Here’s what you saw at Jobing.com Arena Wednesday night:
The Detroit Red Wings beating the Phoenix Coyotes nine ways from Sunday. Two years of uncertainty, frustration and pressure finally catching up with a team at the worst possible moment.
At center ice, the Coyotes raise their sticks toward a chanting crowd. Hockey players fight back tears before they reach the sanctity of the dressing room. A hundred questions, none of them about hockey and all of them about a future they had no say in or inside information on.
Here’s what you didn’t see:
Coyotes captain Shane Doan, still in his hockey pants and skates, slumped in his seat, staring straight ahead and trying to make sense of an insane situation. And then his eye moved to just inside the dressing room door and caught a small boy glued to the wall, dressed in a Shane Doan shirt that covered his knees.
“Come here buddy,” Doan said softly.
Nine-year-old Joshua Doan took off in a sprint – trying to reach his dad before the tears took over. The last thing you see is Joshua disappearing in dad’s lap and arms. Walking away because it’s no longer your place to be there, a last glance reveals the captain smiling broadly for the first time in hours.
Josh Doan can keep his chin up. Ilya Bryzgalov doesn’t have to worry about finding another team to avoid a frozen tundra. Unlike all of the media in Canada – and much of it locally – I am still convinced the Coyotes aren’t going anywhere.
The NHL wants the team in Glendale. NBC and Versus, now with $10 billion of skin in the game, want Arizona over Manitoba. The city wants them to stay. There is a willing owner here. And as effective as the Goldwater Institute has been in sabotaging Plan A, there are other avenues to get this done and rather quickly.
Selling bonds inflated by fear isn’t the only way to raise $100 million. The cards are now on the table for a palatable deal in the eyes of the Goldwater Institute, and Glendale is committed to finding a way. Time is no longer on their side, but forget about the talk of days from doomsday – there is still 6-8 weeks to make it happen. Winnipeg may get a team, it just won’t be this one.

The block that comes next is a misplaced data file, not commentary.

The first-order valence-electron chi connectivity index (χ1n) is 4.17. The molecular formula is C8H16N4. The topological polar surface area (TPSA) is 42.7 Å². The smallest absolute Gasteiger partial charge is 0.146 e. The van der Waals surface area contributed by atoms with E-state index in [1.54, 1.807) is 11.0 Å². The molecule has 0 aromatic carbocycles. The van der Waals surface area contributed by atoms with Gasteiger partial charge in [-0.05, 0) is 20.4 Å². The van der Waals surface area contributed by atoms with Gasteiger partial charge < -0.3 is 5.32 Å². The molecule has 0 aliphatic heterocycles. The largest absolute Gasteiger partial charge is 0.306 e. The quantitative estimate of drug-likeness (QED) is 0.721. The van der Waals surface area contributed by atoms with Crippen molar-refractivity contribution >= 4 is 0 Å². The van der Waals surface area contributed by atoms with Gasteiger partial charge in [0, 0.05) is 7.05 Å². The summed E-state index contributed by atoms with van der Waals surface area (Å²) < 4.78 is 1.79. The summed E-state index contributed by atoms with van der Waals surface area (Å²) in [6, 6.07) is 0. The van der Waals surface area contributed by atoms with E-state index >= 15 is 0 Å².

• Michael Redd in a Suns uniform? Hate the knees. Love the idea.
You can certainly understand Redd’s interest in coming to the NBA’s version of Loures (just entering the Suns training room must feel like Ellis Island... “Give us your downtrodden, your hopelessly injured, those yearning to run free”).
The parallels to Grant Hill are surely there. Redd got rich ($91 million) while basically not playing in Milwaukee (51 of the last 231 games) and you are only as good as your surgeon after two knee reconstructions. But if the Suns training staff – led by Aaron Nelson and Oscar Goldman – can rebuild him, Phoenix would have another discount star to plug into a gaping hole. Plus, he’s only 32 – Hill and Steve Nash will probably make him carry bags on road trips.
• Got to admire the American entrepreneurial spirit. Ex-ASU pitcher Mike Leake is busted for allegedly shoplifting shirts on Monday and before he can get back to the mound in Cincinnati, someone has T-shirts for sale, with his likeness, that say “Mike Leake Stole This T-Shirt for Me.”
It really gives you hope for the country moving forward with minds like that still among us.
• The Los Angeles Dodgers are being run by Major League Baseball? Walter O’Malley must be rolling in his grave at Holy Cross Cemetery. As losing as baseball’s “War of The Roses” continues, the Dodgers are no threat to win. Of course that’s been true since Kurt Gibson stopped liming around the bases 20-some years ago.
A little advice for Dodgers owner Frank McCourt: Next time you get a divorce, talk it out. No matter how it all ends, the only real winner here is Los Angeles Times columnist T.J. Simers.
• Can you imagine Nash or Amare’ Stoudemire stepping up after a playoff game and saying “I am the goat” after a critical gaffe? Bryzgalov was awful against the Red Wings, but he met his actions head-on afterward. And it was noticed.
• Did you get excited when the Grizzlies and Hornets won their first playoff games last weekend? Come on.
The NBA trashed the old three-game, miniseries decades ago to make sure young upstart teams couldn’t mess with their TV ratings. Seven games in the first round is specially designed for the Lakers and Spurs of the world to get healthy, get their minds right and get moving to the second round.
There is no place for Butler or VCU in the NBA. This is big-boy stuff.
• Jerry Brown is a contributing columnist who appears every Sunday in the Tribune. Contact him at firstname.lastname@example.org